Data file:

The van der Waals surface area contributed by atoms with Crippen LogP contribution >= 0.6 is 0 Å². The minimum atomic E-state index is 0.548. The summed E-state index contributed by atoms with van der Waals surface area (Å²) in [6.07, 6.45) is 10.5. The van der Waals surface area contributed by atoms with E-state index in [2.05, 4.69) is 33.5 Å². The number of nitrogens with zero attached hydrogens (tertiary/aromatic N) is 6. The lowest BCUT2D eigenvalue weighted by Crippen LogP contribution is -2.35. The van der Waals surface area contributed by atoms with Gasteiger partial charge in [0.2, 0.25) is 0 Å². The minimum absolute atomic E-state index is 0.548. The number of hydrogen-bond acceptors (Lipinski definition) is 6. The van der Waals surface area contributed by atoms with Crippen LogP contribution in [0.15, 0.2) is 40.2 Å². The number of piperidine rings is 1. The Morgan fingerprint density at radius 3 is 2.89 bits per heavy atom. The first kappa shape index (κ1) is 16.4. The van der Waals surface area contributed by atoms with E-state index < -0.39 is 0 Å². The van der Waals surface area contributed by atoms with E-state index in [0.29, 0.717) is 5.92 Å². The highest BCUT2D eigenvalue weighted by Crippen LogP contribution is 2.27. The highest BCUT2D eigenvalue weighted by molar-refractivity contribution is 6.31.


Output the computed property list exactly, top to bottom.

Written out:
The van der Waals surface area contributed by atoms with Crippen LogP contribution >= 0.6 is 0 Å². The minimum atomic E-state index is 0.548. The summed E-state index contributed by atoms with van der Waals surface area (Å²) in [6.07, 6.45) is 10.5. The van der Waals surface area contributed by atoms with E-state index in [2.05, 4.69) is 33.5 Å². The number of nitrogens with zero attached hydrogens (tertiary/aromatic N) is 6. The lowest BCUT2D eigenvalue weighted by Crippen LogP contribution is -2.35. The van der Waals surface area contributed by atoms with Gasteiger partial charge in [0.2, 0.25) is 0 Å². The minimum absolute atomic E-state index is 0.548. The number of hydrogen-bond acceptors (Lipinski definition) is 6. The van der Waals surface area contributed by atoms with Crippen LogP contribution in [0.15, 0.2) is 40.2 Å². The number of piperidine rings is 1. The Morgan fingerprint density at radius 3 is 2.89 bits per heavy atom. The first kappa shape index (κ1) is 16.4. The van der Waals surface area contributed by atoms with E-state index < -0.39 is 0 Å². The van der Waals surface area contributed by atoms with E-state index in [0.29, 0.717) is 5.92 Å². The highest BCUT2D eigenvalue weighted by Crippen LogP contribution is 2.27. The highest BCUT2D eigenvalue weighted by molar-refractivity contribution is 6.31.